All the President's Enablers Jun 28, 2014 9:37:20 GMT -5
Post by bulldog on Jun 28, 2014 9:37:20 GMT -5
Congressional Democrats profess themselves scandalized that Speaker John Boehner will sue President Obama on behalf of the House. The only scandal is that congressional Democrats allowed it to come to this.
Mr. Obama does bear responsibility for an "aggressive unilateralism"—as Mr. Boehner puts it—that has stripped legislators of their constitutional role. But he has been indulged in his every excess by legislators of his own party. Call it wimpy, call it the Stockholm syndrome, call it what it is: Congressional Democrats watch supinely as the president treads on their powers. Separate branch of government? Who, us?
Call it too another disturbing reality of the Obama era. In the history of this country, there was one thing on which Republicans and Democrats, House and Senate, could regularly agree: Nobody messes with Congress's powers. Political parties were happy to rally votes for a president's agenda, to slam his opponents, to excuse his failings. But should that president step on Congress's size 12 toes, all partisan bets were off.
Andrew Johnson was impeached by nearly two-thirds of the House for the "high crimes and misdemeanors" of violating a controversial law that the House had passed. Theodore Roosevelt's regulatory reaches were bitterly opposed by conservatives in his party. The Republican speaker, Joseph Gurney Cannon, famously complained of the Rough Rider: "That fellow at the other end of the avenue wants everything from the birth of Christ to the death of the devil." When FDR announced his court-packing plan, it was a Democrat, Henry Ashurst, who labeled it a "prelude to tyranny" and delayed the bill in the Senate for 165 days, contributing to its defeat.
This institutional cantankerousness was alive and well through the Bush era. In May 2006, the FBI raided the office of then-Democratic Rep. William Jefferson. Republican Speaker Denny Hastert and Minority Leader Nancy Pelosi issued a blistering joint statement denouncing it as a violation of the separation of powers. Republicans and Democrats spent much of the Bush years jointly attempting to force the president to give Congress more say in his wars and detention policies.
Scholars can and do argue over the constitutional merits of these episodes. What's clear is a long history of Congress vigorously slapping back at any intrusion on its perceived powers. Indeed, congressional touchiness has encouraged White Houses throughout U.S. history to think carefully about what powers to exercise.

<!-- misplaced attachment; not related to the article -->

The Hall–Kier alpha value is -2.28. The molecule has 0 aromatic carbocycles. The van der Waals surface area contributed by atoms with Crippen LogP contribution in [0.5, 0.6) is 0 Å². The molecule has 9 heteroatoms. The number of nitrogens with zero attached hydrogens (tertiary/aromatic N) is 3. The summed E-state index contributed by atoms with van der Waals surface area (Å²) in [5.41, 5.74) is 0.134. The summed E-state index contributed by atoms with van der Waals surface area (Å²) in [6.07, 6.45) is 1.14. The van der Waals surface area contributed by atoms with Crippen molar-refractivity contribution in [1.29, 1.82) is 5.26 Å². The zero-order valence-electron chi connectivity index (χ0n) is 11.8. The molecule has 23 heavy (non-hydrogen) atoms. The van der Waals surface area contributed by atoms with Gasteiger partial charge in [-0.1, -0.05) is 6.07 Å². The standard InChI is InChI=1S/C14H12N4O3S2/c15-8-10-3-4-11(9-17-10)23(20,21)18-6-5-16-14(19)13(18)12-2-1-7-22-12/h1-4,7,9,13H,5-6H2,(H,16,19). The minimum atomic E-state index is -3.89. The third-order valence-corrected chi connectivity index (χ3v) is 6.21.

Mr. Obama has not needed to think, carefully or otherwise. Name a prominent Democrat—name any Democrat—who has said boo about the president's 23 unilateral rewrites of ObamaCare. Or of immigration law. Name any who today are defending constituents in their districts against the abuses of the Obama IRS. A few congressional Democrats got their backs up with the White House over possible Syria action, but they are dwarfed by the majority who've gone silent over Mr. Obama's national-security policies—which they once berated George W. Bush for pursuing as an "imperial" president.
The main culprits here are Senate Majority Leader Harry Reid, and Ms. Pelosi, who've put themselves and their caucuses at the disposal of the White House. Winning political battles—sticking it to the GOP—is their priority, not constitutional balance. Mr. Reid has made himself White House gatekeeper, sitting on thorny votes, earning Congress public scorn for dysfunction. His members are meanwhile happy for Mr. Obama to pervert the law, since it saves them taking tough votes.
It hasn't helped that much of the institutional memory of the Democratic Party has retired or died this past decade. Nearly half of today's Democratic Senate was elected with or since Mr. Obama and has never known institutional leadership.
West Virginia Democrat Robert Byrd —onetime Senate majority leader and fierce defender of congressional power—would have laid down on train tracks to protest Mr. Obama's recess appointments when the Senate was not in recess. The current Senate Democrats cheered the president on. It was left to Republicans and a unanimous Supreme Court on Thursday to restore the Senate's constitutional rights.
Yet it is probably asking too much of Senate Democrats to protest the president's diminution of their powers when they won't protest Mr. Reid's. Alaska's Mark Begich has yet to have a vote on a single one of his amendments in six years. Louisiana's Mary Landrieu now runs the "powerful" Senate Energy Committee, but as Mr. Reid has neutered committees, she has as much luck getting a vote on the Keystone XL pipeline as she does if she were running the Senate cafeteria. The majority leader last year stripped the Senate of filibuster powers. The Obama senators cheered the dismantling of their institutional power.
Mr. Boehner's lawsuit was put down by some as a cynical attempt to rally his midterm voters. What this misses is that the Boehner lawsuit, if successful, would reassert the rights of all members of Congress—regardless of party, position or president in power. Democrats might consider thanking him for doing their job.